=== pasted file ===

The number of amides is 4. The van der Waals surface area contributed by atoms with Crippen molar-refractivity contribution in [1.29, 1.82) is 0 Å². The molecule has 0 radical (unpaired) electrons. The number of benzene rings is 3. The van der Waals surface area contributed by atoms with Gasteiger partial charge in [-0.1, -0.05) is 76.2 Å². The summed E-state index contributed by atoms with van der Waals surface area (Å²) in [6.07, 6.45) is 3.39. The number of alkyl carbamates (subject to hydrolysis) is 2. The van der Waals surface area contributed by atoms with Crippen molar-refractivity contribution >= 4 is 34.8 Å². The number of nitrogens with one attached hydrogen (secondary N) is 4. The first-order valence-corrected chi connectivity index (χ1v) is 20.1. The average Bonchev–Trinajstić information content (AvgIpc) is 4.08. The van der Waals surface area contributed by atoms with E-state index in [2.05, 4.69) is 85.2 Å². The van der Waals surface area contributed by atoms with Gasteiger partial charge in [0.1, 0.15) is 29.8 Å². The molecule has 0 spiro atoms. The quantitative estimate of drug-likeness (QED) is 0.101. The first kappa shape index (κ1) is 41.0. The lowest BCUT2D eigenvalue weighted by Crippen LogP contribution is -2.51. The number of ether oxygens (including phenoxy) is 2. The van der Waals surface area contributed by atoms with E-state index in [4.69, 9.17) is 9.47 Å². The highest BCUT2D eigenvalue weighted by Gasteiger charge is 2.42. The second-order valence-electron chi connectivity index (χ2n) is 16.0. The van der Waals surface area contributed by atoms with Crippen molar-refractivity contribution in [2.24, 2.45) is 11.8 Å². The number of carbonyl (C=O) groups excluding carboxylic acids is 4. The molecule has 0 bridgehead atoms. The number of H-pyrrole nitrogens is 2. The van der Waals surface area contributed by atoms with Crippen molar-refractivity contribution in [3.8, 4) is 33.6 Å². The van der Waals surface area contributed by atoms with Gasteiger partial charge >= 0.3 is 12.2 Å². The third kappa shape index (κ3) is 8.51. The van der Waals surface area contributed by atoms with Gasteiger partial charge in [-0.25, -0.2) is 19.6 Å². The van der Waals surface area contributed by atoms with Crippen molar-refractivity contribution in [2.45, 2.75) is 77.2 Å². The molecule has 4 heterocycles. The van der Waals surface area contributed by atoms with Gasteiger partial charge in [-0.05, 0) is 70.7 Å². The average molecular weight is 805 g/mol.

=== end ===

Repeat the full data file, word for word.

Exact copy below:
The number of amides is 4. The van der Waals surface area contributed by atoms with Crippen molar-refractivity contribution in [1.29, 1.82) is 0 Å². The molecule has 0 radical (unpaired) electrons. The number of benzene rings is 3. The van der Waals surface area contributed by atoms with Gasteiger partial charge in [-0.1, -0.05) is 76.2 Å². The summed E-state index contributed by atoms with van der Waals surface area (Å²) in [6.07, 6.45) is 3.39. The number of alkyl carbamates (subject to hydrolysis) is 2. The van der Waals surface area contributed by atoms with Crippen molar-refractivity contribution >= 4 is 34.8 Å². The number of nitrogens with one attached hydrogen (secondary N) is 4. The first-order valence-corrected chi connectivity index (χ1v) is 20.1. The average Bonchev–Trinajstić information content (AvgIpc) is 4.08. The van der Waals surface area contributed by atoms with E-state index in [2.05, 4.69) is 85.2 Å². The van der Waals surface area contributed by atoms with Gasteiger partial charge in [0.1, 0.15) is 29.8 Å². The molecule has 0 spiro atoms. The quantitative estimate of drug-likeness (QED) is 0.101. The first kappa shape index (κ1) is 41.0. The lowest BCUT2D eigenvalue weighted by Crippen LogP contribution is -2.51. The number of ether oxygens (including phenoxy) is 2. The van der Waals surface area contributed by atoms with E-state index in [4.69, 9.17) is 9.47 Å². The highest BCUT2D eigenvalue weighted by Gasteiger charge is 2.42. The second-order valence-electron chi connectivity index (χ2n) is 16.0. The van der Waals surface area contributed by atoms with Crippen molar-refractivity contribution in [2.24, 2.45) is 11.8 Å². The number of carbonyl (C=O) groups excluding carboxylic acids is 4. The molecule has 0 bridgehead atoms. The number of H-pyrrole nitrogens is 2. The van der Waals surface area contributed by atoms with Crippen molar-refractivity contribution in [3.8, 4) is 33.6 Å². The van der Waals surface area contributed by atoms with Gasteiger partial charge >= 0.3 is 12.2 Å². The third kappa shape index (κ3) is 8.51. The van der Waals surface area contributed by atoms with Gasteiger partial charge in [-0.25, -0.2) is 19.6 Å². The van der Waals surface area contributed by atoms with Crippen molar-refractivity contribution in [2.45, 2.75) is 77.2 Å². The molecule has 4 heterocycles. The van der Waals surface area contributed by atoms with Gasteiger partial charge in [-0.05, 0) is 70.7 Å². The average molecular weight is 805 g/mol.